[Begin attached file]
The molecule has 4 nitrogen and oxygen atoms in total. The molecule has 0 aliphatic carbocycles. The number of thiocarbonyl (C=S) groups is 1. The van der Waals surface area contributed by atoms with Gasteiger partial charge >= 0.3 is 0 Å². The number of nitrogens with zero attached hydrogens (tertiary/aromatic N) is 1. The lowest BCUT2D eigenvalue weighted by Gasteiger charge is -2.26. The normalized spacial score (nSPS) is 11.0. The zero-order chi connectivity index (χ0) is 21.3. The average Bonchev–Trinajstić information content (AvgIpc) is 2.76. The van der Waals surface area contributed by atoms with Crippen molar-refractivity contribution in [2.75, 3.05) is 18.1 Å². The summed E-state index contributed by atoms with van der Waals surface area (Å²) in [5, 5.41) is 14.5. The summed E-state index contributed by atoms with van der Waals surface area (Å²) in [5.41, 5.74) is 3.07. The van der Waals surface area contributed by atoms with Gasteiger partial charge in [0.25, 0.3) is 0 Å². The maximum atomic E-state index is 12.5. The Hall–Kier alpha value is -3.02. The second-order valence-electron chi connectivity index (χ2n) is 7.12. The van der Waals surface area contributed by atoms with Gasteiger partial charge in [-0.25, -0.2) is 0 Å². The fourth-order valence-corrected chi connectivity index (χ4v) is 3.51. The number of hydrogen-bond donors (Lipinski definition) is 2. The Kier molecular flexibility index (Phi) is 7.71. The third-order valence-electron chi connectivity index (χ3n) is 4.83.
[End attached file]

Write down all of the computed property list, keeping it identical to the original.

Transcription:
The molecule has 4 nitrogen and oxygen atoms in total. The molecule has 0 aliphatic carbocycles. The number of thiocarbonyl (C=S) groups is 1. The van der Waals surface area contributed by atoms with Gasteiger partial charge >= 0.3 is 0 Å². The number of nitrogens with zero attached hydrogens (tertiary/aromatic N) is 1. The lowest BCUT2D eigenvalue weighted by Gasteiger charge is -2.26. The normalized spacial score (nSPS) is 11.0. The zero-order chi connectivity index (χ0) is 21.3. The average Bonchev–Trinajstić information content (AvgIpc) is 2.76. The van der Waals surface area contributed by atoms with Crippen molar-refractivity contribution in [2.75, 3.05) is 18.1 Å². The summed E-state index contributed by atoms with van der Waals surface area (Å²) in [5, 5.41) is 14.5. The summed E-state index contributed by atoms with van der Waals surface area (Å²) in [5.41, 5.74) is 3.07. The van der Waals surface area contributed by atoms with Gasteiger partial charge in [0.25, 0.3) is 0 Å². The maximum atomic E-state index is 12.5. The Hall–Kier alpha value is -3.02. The second-order valence-electron chi connectivity index (χ2n) is 7.12. The van der Waals surface area contributed by atoms with Gasteiger partial charge in [-0.25, -0.2) is 0 Å². The fourth-order valence-corrected chi connectivity index (χ4v) is 3.51. The number of hydrogen-bond donors (Lipinski definition) is 2. The Kier molecular flexibility index (Phi) is 7.71. The third-order valence-electron chi connectivity index (χ3n) is 4.83.